“If it’s not too late, low 1m and 3m would be nice,” a Barclays trader wrote to a Libor submitter in an April 7, 2006, e-mail released by the FSA. “Coffees will be coming your way either way, just to say thank you for your help in the past few weeks.”
On an $80 billion portfolio of swaps, a 1-basis-point move on one-month, U.S. dollar Libor could benefit a trader by about $667,000, according to data compiled by Bloomberg.
Consider a swaps trader at a bank that helps set U.S. dollar Libor, as Barclays did. The e-mails released by regulators focused on the London-based bank’s swaps desk.
The trader’s principal duty is to help clients offset interest-rate risks or take bets on the direction of rates via swaps or futures. A company taking out a loan, for example, may wish to protect itself from an increase in rates by buying a so-called plain-vanilla swap, whereby it exchanges its variable interest payments for fixed ones.
After entering a swap with a client, the trader either can find a counterparty, hedge his position to mitigate potential losses using derivatives, or look to profit by leaving all or part of the trade on his book un-hedged.
Over hundreds of trades, a desk will build a position that rises or falls depending on where Libor is set in different currencies and maturities each day. A trading book with more contracts paying variable payments than fixed payments would benefit if Libor is lower, for example. The interests of different desks within the bank won’t always be aligned.
“Barclays derivatives traders knew on any particular day what their book’s exposure to a 1-basis-point movement in Libor or Euribor was,” the FSA said in the settlement.
To be sure, profits may be more pronounced if traders at other banks are willing to conspire. In February 2007, a Barclays trader wrote to a trader at another bank:
“If you know how to keep a secret I’ll bring you in on it, we’re going to push the cash downwards,” and “if you breathe a word of this I’m not telling you anything else.”
Barclays’s settlement document says that from January 2005 to May 2009, other firms’ traders made requests to the British bank regarding U.S. dollar Libor 11 times and Euribor 20 times.
“You have 16 banks employing people who are eating at the same restaurants, drinking at the same pubs,” said Michael Kraten, an accounting professor at Providence College in Rhode Island and a co-author of the “Libor Manipulation?” paper. “They look at each other as competitors, but also as friends. It’s easy to believe that whether or not they’re explicitly talking to each other, they understand each other well and they’re implicitly colluding.”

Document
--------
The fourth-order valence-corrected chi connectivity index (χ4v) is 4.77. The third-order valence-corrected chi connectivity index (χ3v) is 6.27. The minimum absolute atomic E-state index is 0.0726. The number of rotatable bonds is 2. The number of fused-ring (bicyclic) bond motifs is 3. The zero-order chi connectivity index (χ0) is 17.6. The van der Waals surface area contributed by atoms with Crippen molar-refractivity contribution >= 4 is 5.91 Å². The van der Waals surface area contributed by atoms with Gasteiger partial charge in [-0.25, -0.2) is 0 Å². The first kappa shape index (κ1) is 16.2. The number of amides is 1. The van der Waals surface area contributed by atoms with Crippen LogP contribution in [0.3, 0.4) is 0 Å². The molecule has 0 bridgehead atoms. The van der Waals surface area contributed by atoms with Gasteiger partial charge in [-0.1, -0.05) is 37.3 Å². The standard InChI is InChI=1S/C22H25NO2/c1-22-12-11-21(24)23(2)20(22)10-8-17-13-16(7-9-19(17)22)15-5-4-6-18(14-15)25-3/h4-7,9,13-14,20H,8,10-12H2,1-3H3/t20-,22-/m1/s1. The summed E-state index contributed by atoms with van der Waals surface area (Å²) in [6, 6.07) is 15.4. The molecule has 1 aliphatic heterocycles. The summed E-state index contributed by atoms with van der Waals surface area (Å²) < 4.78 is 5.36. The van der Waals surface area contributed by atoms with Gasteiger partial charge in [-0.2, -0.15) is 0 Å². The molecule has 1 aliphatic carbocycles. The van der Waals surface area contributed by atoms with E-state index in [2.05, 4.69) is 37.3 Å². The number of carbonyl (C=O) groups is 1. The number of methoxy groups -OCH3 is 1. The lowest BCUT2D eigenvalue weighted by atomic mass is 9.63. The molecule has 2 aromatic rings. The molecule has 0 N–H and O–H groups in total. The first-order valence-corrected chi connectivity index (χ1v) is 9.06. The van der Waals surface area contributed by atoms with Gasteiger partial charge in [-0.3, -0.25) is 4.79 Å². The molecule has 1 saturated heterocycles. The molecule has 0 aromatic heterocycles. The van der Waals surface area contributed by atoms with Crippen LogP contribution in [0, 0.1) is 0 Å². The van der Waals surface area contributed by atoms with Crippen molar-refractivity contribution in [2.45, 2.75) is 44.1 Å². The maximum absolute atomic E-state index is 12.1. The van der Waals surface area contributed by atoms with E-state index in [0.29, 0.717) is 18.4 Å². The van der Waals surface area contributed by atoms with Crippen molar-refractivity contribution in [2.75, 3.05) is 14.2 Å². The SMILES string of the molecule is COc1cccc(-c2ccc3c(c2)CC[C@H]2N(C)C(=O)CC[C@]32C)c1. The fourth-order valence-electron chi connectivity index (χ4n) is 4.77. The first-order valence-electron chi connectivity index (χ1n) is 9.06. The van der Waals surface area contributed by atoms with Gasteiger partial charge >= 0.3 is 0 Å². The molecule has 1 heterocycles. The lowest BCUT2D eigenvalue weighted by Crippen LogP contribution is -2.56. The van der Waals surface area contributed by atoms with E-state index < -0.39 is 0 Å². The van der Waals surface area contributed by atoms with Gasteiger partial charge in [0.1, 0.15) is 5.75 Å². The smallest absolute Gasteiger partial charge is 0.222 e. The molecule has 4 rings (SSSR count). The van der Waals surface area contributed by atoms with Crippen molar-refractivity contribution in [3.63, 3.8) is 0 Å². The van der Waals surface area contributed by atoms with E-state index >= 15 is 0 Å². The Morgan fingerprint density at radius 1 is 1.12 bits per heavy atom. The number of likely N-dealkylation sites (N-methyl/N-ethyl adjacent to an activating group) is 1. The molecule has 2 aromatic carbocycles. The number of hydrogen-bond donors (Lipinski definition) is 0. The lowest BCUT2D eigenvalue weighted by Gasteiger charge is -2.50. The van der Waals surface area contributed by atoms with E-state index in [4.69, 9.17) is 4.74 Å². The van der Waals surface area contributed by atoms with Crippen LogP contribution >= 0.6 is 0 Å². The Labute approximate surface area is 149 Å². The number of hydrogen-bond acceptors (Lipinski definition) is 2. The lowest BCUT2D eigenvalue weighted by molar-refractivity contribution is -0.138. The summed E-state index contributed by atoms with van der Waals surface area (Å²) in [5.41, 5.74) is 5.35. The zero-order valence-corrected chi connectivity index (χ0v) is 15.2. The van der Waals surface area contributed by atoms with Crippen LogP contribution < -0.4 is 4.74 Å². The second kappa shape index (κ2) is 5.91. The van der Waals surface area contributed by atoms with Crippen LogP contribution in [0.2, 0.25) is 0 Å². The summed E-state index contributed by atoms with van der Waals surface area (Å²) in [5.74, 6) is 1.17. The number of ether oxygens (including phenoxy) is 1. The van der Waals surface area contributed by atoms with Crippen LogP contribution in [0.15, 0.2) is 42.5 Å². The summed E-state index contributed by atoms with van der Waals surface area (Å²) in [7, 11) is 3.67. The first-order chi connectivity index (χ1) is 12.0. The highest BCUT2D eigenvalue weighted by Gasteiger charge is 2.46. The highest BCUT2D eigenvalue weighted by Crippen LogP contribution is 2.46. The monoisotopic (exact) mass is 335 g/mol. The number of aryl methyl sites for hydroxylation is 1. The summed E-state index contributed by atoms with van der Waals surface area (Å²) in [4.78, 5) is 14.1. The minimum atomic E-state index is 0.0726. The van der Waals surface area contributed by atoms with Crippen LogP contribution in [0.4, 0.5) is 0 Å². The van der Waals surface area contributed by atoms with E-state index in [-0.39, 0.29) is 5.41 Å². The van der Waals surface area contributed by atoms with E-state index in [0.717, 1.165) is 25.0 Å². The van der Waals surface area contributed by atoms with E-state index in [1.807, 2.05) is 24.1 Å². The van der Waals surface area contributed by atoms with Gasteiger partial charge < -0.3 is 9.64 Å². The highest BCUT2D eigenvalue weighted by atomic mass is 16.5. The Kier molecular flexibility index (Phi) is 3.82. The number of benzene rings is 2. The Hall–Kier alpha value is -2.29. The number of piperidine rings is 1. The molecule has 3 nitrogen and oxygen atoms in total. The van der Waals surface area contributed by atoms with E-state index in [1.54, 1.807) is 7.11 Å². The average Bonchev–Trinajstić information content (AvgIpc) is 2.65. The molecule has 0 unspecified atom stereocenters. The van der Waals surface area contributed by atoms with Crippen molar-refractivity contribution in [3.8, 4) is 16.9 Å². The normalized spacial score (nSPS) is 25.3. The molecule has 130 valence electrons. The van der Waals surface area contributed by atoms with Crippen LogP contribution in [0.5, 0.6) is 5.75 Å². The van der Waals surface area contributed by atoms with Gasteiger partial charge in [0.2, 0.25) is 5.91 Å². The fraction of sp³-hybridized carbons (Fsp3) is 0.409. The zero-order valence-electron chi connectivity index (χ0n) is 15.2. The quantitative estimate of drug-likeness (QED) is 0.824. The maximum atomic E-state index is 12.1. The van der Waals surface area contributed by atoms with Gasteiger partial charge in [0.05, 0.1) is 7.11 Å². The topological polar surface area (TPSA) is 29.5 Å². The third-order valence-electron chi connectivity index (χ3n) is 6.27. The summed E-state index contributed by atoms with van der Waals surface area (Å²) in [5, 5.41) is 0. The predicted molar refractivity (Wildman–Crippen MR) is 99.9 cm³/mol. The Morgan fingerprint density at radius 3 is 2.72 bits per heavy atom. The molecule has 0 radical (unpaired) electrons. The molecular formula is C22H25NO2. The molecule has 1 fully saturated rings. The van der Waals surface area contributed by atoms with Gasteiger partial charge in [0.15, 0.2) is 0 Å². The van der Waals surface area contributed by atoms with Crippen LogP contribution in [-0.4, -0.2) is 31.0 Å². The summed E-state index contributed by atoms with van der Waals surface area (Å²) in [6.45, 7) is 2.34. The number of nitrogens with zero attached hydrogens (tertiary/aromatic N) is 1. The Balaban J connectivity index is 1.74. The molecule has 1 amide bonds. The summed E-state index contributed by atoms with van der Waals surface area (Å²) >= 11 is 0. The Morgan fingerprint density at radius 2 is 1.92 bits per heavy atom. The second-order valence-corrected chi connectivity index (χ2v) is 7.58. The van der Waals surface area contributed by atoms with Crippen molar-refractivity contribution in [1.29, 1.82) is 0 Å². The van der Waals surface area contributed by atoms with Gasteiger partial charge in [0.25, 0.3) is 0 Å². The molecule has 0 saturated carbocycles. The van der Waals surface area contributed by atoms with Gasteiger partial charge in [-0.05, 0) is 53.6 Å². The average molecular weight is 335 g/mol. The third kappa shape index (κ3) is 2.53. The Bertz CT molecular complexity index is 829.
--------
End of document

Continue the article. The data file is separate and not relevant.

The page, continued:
Here’s how one bank could manipulate Libor, based on Verstein’s analysis:
Assume a panel of eight banks -- A, B, C, D, E, F, G and H -- set a benchmark like Libor. On day 1, their costs of borrowing U.S. dollars for a month are 0.18, 0.20, 0.22, 0.23, 0.23, 0.25, 0.26 and 0.27, respectively. Excluding the top and bottom quartiles, the benchmark on day 1 is (0.22+0.23+0.23+0.25/4) = 0.2325 percent.
On day two, the rate-setter at bank C follows a trader’s request to submit an artificially low rate of 0.19. That is then excluded, while the other banks submit the same numbers as the day before, meaning the 0.20 figure from bank B is pushed in. The benchmark figure on day 2 is (0.20+0.23+0.23+0.25/4) = 0.2275 percent -- a reduction of 0.5 basis point.
On day three, the rate-setter at bank A is asked to increase his rate and submits 0.23, getting back into the four average submissions and pushing bank B out again. If all other banks file the same rate as the day before, the average of the four middle submissions would increase: (0.23+0.23+0.23+0.25/4) = 0.2350 percent -- a movement of 0.75 basis point.
If bank A inputs a rate of 0.27 the average would be pushed up more, even though bank A would now get excluded from the average for being too high. In that instance, the benchmark would be (0.23+0.23+0.25+0.26/4) = 0.2425 percent -- a jump of 1.5 basis points from the previous day.